Unfortunately, my trainspotting days eventually pretty much came to an end when I left school and started an apprenticeship at local engineering company Ruston & Hornsby, a five-day week from 7.30am to 5.30pm leaving little free time to pursue the hobby. Also, by this time, alternative interests such as girls and rock and roll were starting to come into play. I bought an electric guitar and started to learn to play it, got together with a new pal I met at a local dance and, before we knew it, we had got together a band (or ‘beat group’ as they were then called). That was it - loco numbers no longer had the same appeal, I’m afraid.

My first group The Vikings - I'm second from the left. The tall lad in the middle is my long-term pal Gordon Staniland, referred to in my text as being the one that first got us together to start the band. The singer, on the right, is another mate, Ron Frisby; he and I are now actually back performing together (after about 54 years) in a little 4-piece rock'n'roll band called Rainbow Days. The name refers back to the times the local bands spent in the Rainbow Café in Grantham on Sunday afternoons listening to the latest hits on the juke box after their Saturday night's gigs. Note my blond hair; I'd had it peroxided almost Jayne Mansfield-blonde, but it had started to look a bit darker by the time the picture was taken!! Photograph lent by Mike Bacon
My first group The Vikings - I'm second from the left. The tall lad in the middle is my long-term pal Gordon Staniland, referred to in the text as being the one that first got us together to start the band. The singer, on the right, is another mate, Ron Frisby; he and I are now actually back performing together (after about 54 years) in a little 4-piece rock'n'roll band called Rainbow Days. The name refers back to the times the local bands spent in the Rainbow Café in Grantham on Sunday afternoons listening to the latest hits on the juke box after their Saturday night's gigs. Note my blond hair; I'd had it peroxided almost Jayne Mansfield-blonde, but it had started to look a bit darker by the time the picture was taken!!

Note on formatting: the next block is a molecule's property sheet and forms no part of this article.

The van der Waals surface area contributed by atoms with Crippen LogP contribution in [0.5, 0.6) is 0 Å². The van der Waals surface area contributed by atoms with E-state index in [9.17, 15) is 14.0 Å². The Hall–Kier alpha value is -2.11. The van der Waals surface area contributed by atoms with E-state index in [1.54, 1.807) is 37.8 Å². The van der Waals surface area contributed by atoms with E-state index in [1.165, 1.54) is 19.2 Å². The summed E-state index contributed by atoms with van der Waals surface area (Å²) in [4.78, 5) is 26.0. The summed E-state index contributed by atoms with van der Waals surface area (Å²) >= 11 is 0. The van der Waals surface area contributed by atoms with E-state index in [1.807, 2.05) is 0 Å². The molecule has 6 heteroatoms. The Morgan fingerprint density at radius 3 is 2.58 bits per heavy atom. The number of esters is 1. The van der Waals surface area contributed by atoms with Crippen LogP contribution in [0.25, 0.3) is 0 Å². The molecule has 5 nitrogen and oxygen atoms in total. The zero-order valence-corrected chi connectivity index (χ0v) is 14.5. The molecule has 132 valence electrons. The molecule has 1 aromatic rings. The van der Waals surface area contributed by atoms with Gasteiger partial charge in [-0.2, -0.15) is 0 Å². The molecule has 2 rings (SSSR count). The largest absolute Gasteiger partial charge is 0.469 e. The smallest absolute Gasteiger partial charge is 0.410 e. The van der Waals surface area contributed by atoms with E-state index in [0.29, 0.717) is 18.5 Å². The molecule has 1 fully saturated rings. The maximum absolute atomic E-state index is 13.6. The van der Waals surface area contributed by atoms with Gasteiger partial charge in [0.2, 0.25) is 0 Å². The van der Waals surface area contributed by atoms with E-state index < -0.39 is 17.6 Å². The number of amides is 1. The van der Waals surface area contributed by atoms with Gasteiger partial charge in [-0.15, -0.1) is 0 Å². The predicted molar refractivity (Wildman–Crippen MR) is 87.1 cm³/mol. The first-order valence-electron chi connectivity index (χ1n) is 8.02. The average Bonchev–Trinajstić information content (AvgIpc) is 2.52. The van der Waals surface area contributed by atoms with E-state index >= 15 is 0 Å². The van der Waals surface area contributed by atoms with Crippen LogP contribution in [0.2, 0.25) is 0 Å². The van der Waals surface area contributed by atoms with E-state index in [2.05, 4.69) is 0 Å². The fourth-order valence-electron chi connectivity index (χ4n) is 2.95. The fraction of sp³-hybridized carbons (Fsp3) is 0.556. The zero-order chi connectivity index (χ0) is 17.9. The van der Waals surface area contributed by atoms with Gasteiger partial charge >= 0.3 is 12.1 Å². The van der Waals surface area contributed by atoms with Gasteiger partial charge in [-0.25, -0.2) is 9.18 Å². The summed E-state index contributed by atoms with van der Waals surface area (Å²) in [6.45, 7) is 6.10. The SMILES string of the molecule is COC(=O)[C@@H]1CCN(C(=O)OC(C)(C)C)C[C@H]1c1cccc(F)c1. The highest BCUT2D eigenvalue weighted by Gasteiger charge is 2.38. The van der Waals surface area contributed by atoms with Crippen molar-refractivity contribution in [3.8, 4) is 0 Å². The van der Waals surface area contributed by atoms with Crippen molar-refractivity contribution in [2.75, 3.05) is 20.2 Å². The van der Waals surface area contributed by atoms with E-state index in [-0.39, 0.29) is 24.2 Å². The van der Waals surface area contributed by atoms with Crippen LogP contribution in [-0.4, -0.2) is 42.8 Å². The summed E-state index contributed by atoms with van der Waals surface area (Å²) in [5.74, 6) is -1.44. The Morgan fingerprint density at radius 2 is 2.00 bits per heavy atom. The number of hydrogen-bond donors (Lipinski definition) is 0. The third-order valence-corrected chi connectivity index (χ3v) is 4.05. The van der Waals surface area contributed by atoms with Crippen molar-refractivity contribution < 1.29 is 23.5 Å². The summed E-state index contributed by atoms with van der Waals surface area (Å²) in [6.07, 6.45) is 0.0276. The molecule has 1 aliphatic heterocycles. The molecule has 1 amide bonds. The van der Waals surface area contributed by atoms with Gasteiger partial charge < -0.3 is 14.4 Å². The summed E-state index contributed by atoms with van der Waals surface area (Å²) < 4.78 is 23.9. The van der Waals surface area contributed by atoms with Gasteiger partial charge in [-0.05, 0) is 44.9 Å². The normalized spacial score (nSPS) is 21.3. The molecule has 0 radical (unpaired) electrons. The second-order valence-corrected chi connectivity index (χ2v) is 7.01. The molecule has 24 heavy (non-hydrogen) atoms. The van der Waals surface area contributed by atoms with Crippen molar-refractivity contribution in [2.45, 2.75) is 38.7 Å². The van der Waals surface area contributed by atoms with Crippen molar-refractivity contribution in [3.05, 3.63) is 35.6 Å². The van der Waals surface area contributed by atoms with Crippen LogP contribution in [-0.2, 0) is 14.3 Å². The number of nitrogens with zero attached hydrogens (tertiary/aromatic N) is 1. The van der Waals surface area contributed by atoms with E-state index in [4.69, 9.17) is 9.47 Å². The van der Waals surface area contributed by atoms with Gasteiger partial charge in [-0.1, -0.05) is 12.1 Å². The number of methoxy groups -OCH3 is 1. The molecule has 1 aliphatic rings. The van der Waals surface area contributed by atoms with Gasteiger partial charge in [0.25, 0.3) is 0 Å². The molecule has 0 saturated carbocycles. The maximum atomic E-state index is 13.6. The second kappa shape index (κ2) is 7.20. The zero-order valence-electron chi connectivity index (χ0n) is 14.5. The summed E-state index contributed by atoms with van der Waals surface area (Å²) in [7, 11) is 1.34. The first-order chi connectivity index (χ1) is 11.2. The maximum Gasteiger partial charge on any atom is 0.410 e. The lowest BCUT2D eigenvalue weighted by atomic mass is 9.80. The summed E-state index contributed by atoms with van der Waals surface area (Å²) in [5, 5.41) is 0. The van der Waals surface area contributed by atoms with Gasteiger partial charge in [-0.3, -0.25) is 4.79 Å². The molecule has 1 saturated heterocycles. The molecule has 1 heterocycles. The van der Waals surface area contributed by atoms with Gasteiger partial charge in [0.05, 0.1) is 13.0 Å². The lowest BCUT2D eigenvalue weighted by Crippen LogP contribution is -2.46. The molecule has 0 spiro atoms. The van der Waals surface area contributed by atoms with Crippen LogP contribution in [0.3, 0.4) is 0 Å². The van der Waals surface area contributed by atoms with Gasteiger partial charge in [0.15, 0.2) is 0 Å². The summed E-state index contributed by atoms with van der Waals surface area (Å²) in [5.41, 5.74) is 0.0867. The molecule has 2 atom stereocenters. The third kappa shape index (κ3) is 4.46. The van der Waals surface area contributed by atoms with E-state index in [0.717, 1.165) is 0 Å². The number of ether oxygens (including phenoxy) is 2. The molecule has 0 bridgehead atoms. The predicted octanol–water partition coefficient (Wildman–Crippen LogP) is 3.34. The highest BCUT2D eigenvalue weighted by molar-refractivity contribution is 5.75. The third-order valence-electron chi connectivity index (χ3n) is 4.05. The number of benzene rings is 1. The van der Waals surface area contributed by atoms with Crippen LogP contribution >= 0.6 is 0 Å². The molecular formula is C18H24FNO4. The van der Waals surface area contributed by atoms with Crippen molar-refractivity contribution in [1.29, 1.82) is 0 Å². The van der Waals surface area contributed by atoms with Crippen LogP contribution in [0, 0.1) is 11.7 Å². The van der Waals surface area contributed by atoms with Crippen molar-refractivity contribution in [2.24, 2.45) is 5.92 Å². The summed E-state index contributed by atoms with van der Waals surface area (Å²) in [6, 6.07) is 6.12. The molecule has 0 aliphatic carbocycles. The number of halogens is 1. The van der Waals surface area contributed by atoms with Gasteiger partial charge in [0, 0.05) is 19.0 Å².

Photograph lent by Mike Bacon

Looking back, the demise of steam had already started by then, and it was sad to see many of those magnificent Pacifics in such a poor state in their final years. I’m sure we saw them at their best in the 50s and I enjoyed every minute of my spotting days with my mates – I wouldn’t have missed any of it. Great Days!


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8 thoughts on “Trainspotting at Barkston Junction and Grantham

  1. Richard Cumming

    Mike,
    This article and the photographs brought back for me so many memories of happy trainspotting days in Barkston and Grantham. My mum ultimately dumped all my notes and photos apart from two combined volumes and a shed book, and so my own trainspotting articles eighteen months ago were from memory.
    A question - why is that I can still name most of the Eastern Region Pacifics in order from over fifty years ago, but struggle to remember my wife's shopping?
    By the way, which John was it on the footplate of the Britannia?

    Reply
    1. Mike Bacon

      Hi Richard,

      It was good to meet you again at the recent Return To Grantham get-together after all these years.

      Shame about your lost notes and photographs, but at least you have your 'Combineds'. Mine unfortunately disappeared along with a number of shedplates, including a rather rare one from Market Harborough; some of these would have been quite valuable at the Railwayana auctions. Ah well, never mind!

      I suffer from the same problem; A4s, A3s, and most A1s I can still remember, but A2s are a little more hazy!

      The lad in the 'Brit' was John Aspland, who I still see in town quite regularly.

      I will be attending the next get-together in the Spring, all being well, and look forward to meeting you again if you are able to be there.